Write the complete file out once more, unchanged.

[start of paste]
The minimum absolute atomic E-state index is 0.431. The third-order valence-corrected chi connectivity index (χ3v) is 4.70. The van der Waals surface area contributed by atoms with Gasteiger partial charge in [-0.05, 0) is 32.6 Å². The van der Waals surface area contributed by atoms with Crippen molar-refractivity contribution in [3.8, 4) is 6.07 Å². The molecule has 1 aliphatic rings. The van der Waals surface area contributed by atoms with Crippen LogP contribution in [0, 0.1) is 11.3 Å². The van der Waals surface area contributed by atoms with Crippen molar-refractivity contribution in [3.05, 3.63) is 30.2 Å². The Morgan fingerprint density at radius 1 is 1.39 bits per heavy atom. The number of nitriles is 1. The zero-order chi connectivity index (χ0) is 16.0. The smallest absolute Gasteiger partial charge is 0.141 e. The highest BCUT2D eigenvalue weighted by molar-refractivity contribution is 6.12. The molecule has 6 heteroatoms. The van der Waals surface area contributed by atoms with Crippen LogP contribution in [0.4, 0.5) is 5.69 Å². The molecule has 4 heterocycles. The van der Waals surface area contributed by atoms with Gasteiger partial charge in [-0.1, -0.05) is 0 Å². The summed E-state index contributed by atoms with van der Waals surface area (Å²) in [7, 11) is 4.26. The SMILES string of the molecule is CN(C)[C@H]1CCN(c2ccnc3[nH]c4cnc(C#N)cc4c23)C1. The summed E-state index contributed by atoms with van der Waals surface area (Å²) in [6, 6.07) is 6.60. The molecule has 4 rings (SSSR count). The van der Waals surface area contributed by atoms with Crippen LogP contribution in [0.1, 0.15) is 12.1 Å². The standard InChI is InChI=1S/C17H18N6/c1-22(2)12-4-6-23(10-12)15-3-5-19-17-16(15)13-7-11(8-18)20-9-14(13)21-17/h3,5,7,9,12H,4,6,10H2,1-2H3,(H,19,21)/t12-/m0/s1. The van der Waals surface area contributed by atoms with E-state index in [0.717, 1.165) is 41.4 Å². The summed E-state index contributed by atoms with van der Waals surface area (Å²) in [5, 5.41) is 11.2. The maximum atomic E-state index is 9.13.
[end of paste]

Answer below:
The minimum absolute atomic E-state index is 0.431. The third-order valence-corrected chi connectivity index (χ3v) is 4.70. The van der Waals surface area contributed by atoms with Gasteiger partial charge in [-0.05, 0) is 32.6 Å². The van der Waals surface area contributed by atoms with Crippen molar-refractivity contribution in [3.8, 4) is 6.07 Å². The molecule has 1 aliphatic rings. The van der Waals surface area contributed by atoms with Crippen LogP contribution in [0, 0.1) is 11.3 Å². The van der Waals surface area contributed by atoms with Crippen molar-refractivity contribution in [3.05, 3.63) is 30.2 Å². The Morgan fingerprint density at radius 1 is 1.39 bits per heavy atom. The number of nitriles is 1. The zero-order chi connectivity index (χ0) is 16.0. The smallest absolute Gasteiger partial charge is 0.141 e. The highest BCUT2D eigenvalue weighted by molar-refractivity contribution is 6.12. The molecule has 6 heteroatoms. The van der Waals surface area contributed by atoms with Crippen LogP contribution in [0.4, 0.5) is 5.69 Å². The molecule has 4 heterocycles. The van der Waals surface area contributed by atoms with Gasteiger partial charge in [-0.1, -0.05) is 0 Å². The summed E-state index contributed by atoms with van der Waals surface area (Å²) in [7, 11) is 4.26. The SMILES string of the molecule is CN(C)[C@H]1CCN(c2ccnc3[nH]c4cnc(C#N)cc4c23)C1. The summed E-state index contributed by atoms with van der Waals surface area (Å²) in [6, 6.07) is 6.60. The molecule has 4 rings (SSSR count). The van der Waals surface area contributed by atoms with Crippen LogP contribution in [0.1, 0.15) is 12.1 Å². The standard InChI is InChI=1S/C17H18N6/c1-22(2)12-4-6-23(10-12)15-3-5-19-17-16(15)13-7-11(8-18)20-9-14(13)21-17/h3,5,7,9,12H,4,6,10H2,1-2H3,(H,19,21)/t12-/m0/s1. The van der Waals surface area contributed by atoms with E-state index in [0.717, 1.165) is 41.4 Å². The summed E-state index contributed by atoms with van der Waals surface area (Å²) in [5, 5.41) is 11.2. The maximum atomic E-state index is 9.13.